Watson 1.0 is not a threat to top-tier human intellects. But what about the
other 90% of We The People?
Maybe the University of Utah can hire Watson as their next Basketball coach..
the team has a lot of questions that need to be answered.
I thought the show was an infomercial for IBM. Sad really.You can't call
it a fair fight.First of all, let's limit Watson to 200 pounds of gear.Then, make it get input from the stage cues, just like the others.1)
Recognize that it is question time.2) LOOK at the question.3) Listen
to the question.4) THEN search for an answer.It was spoon-fed the
questions and had a quick response time. Nothing new was displayed after the
Humans can love, show compassion, and repent. I think we still have the most
important bases covered. I'm glad my car can get down the road faster than I
can on foot. Let the machines do some things faster.
boring. not fun to watch.....a real dud
I thought it was really fascinating how Watson was able to answer some of the
wordplay questions as well as the purely fact-based ones. That, for me, was the
real accomplishment. It was not terribly impressive that Watson was
able to buzz in faster than its human counterparts. It's no secret that
machines have faster reflexes than people do. It wasn't "smarter"
than Ken or Brad, either, just faster. It would have been mind-blowingly
amazing if Watson had been able to respond to the verbal cues, rather than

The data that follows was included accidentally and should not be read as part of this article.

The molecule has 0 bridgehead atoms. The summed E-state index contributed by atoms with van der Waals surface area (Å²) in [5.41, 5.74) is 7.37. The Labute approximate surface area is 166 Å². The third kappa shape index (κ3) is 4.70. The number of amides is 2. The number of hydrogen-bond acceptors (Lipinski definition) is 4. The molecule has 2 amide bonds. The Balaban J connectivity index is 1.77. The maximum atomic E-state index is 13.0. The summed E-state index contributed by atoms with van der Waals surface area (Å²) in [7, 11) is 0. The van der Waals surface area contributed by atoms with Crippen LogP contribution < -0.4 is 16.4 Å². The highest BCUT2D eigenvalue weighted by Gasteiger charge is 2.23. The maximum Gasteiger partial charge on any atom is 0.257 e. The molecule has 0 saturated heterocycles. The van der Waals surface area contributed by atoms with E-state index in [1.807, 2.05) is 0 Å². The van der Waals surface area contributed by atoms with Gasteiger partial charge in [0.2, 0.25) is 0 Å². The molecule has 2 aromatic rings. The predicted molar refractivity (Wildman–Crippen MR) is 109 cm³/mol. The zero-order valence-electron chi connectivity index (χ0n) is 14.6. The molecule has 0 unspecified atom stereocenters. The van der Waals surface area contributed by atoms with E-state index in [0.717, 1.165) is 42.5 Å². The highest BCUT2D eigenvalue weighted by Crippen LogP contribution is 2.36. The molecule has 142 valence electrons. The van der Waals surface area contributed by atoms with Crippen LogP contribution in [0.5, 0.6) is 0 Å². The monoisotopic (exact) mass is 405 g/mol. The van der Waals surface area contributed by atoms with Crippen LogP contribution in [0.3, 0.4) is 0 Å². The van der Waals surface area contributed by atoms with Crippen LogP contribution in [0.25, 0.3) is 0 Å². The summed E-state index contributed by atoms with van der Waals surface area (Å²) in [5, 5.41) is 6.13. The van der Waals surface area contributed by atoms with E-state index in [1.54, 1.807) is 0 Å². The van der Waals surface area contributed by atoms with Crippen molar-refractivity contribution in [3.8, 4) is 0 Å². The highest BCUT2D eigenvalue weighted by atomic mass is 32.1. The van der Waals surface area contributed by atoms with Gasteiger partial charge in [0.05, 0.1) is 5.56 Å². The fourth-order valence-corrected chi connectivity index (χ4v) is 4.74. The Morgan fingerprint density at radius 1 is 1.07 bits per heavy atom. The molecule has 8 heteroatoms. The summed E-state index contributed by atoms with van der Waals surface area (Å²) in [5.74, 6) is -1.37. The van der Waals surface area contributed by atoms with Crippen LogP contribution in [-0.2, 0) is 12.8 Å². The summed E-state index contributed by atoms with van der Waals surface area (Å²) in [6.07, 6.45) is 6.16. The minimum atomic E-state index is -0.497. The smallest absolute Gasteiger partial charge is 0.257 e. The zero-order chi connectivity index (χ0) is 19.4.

receiving the questions in text format.And, like someone said
before, it was CLEARLY a three-day infomercial for IBM. Especially when they
kept flashing the camera on the smug executives applauding in the audience.
They knew dang well that Watson would win this tournament convincingly,
otherwise they never would have agreed to it. They made sure the deck was
stacked in their favor so they wouldn't lose any face on national television.Still, it was fun to see Ken behind the podium again. He manages to be
incredibly smart and funny without being a complete ODDBALL like Brad Rutter.
My problem with the show was that it was setup for the machine to win.It emphasized the area that machines excelled at... and humans are notoriously
not so good at (speed of data retrieval).The game also penalizes for
being wrong... and for the machine everything is binary right-or-wrong... so it
would not buzz in when it had a HUNCH that it knew the answer... thus avoiding
the tendency to get points/money taken away (which is what dooms most Jeopardy
contestants when the competition is tough).Getting the edge in this
game sometimes requires going with your hunches... but computers don't have
hunches. They wither know the answer or they don't. When the competition gets
hot and forces you to go with more hunches... the humans have a distinct
disadvantage because they will have a tendency to guess (the computer never
guesses, and never feels the heat of the competition... so it won't tend loose
points on guesses like a human).It was interesting entertainment,
but in the end irrelevant to real_life.Ask_HAL_how_he_feels_about_puppies... or to identify the smell of spring
flowers or the sound of rustling leaves.... not his advantage.
The way I see it, Watson had the advantage in response time. If it had been
programmed to allow a delay of the time it takes a human to press the button,
after recognition of the answer, the contest would have been more fair.The humans probably knew most of the answers, but couldn't presss the button
faster than electricity could trigger a response. I think it was
really a contest between the speed of electricity in computer circuits and the
speed of human neuological and physical response and reaction to input -- not a
contest of knowledge. There's no way the humans could have beat the
speed of electricity, even if the computer recognized the answer nanoseconds
after the humans did.